Details

Project TitleEMHF: Extensible, Modular Hyper Framework
Track Code2012-156
Websitehttp://sourceforge.net/projects/xmhf/
Short Description

The Extensible, Modular Hypervisor Framework (EMHF) is intended to serve as a minimal starting point for the development of research and special-purpose hypervisors.

AbstractNone
 
Tagsopen source
 
Posted DateJan 7, 2013 4:21 PM

Researcher

Name
Adrian Perrig
James Newsome
Virgil Gligor
Jonathan McCune
Amit Vasudevan

Manager

Name
Tara Branstad

Contact Information

Please contact Cindy Chepanoske, cchepano@andrew.cmu.edu, if you have any questions.

Description of Technology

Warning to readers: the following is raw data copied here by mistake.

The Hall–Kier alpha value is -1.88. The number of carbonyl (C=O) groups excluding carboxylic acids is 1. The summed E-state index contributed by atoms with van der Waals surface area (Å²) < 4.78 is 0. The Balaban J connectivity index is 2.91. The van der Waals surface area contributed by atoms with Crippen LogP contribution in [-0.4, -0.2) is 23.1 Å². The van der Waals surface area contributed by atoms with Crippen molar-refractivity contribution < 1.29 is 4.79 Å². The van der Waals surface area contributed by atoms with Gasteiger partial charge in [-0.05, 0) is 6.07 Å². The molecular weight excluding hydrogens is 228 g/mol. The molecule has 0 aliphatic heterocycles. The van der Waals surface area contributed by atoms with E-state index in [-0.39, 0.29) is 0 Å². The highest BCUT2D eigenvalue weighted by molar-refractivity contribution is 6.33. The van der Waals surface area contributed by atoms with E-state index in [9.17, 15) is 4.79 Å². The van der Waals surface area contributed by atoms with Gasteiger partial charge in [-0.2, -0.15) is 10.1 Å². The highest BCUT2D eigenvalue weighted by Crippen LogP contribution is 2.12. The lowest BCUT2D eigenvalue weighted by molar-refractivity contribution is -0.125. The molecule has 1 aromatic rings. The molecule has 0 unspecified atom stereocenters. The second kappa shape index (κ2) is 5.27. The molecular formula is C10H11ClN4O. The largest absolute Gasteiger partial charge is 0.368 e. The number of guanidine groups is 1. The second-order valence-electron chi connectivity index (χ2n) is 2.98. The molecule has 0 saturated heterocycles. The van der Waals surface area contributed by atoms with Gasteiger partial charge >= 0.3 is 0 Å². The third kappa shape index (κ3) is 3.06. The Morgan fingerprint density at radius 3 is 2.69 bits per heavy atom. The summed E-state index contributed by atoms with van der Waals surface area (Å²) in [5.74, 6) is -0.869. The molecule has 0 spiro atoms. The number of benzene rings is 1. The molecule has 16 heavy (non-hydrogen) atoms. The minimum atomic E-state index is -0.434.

The Extensible, Modular Hypervisor Framework (EMHF) is intended to serve as a minimal starting point for the development of research and special-purpose hypervisors. Its architecture emphasizes small size and security properties. EMHF employs a boot process that involves the use of dynamic root of trust features of recent x86 platforms, and supports TPM-based integrity measurement. TrustVisor is a hypervisor designed to provide an isolated execution environment for registered pieces of application logic (PALs). PALs are given an API for basic trustworthy computing primitives. This implementation of TrustVisor is a "hyper-app" module that runs atop the "Extensible, Modular Hypervisor Framework" (EMHF). Along with TrustVisor, we have developed the tee-sdk, a software development kit (SDK) to assist programmers in writing applications that leverage the trustworthy execution environment (TEE) provided by TrustVisor. We have also developed a reference application (tee-cred) in the form of an audited credential manager (e.g., password wallet), and several small test programs that exercise tee-sdk and TrustVisor. Lockdown is a new point in the design space of red/green systems, which provide the user with a highly-protected, yet also highly-constrained trusted ("green") environment for performing security-sensitive transactions, as well as a high-performance, general-purpose environment for all other (non-security-sensitive or "red") applications. The design and implementation of the Lockdown architecture emphasize partitioning, rather than virtualizing, resources and devices in the interest of better security and performance for red/-green systems. We also design a simple external interface to allow the user to securely learn which environment is active and easily switch between them.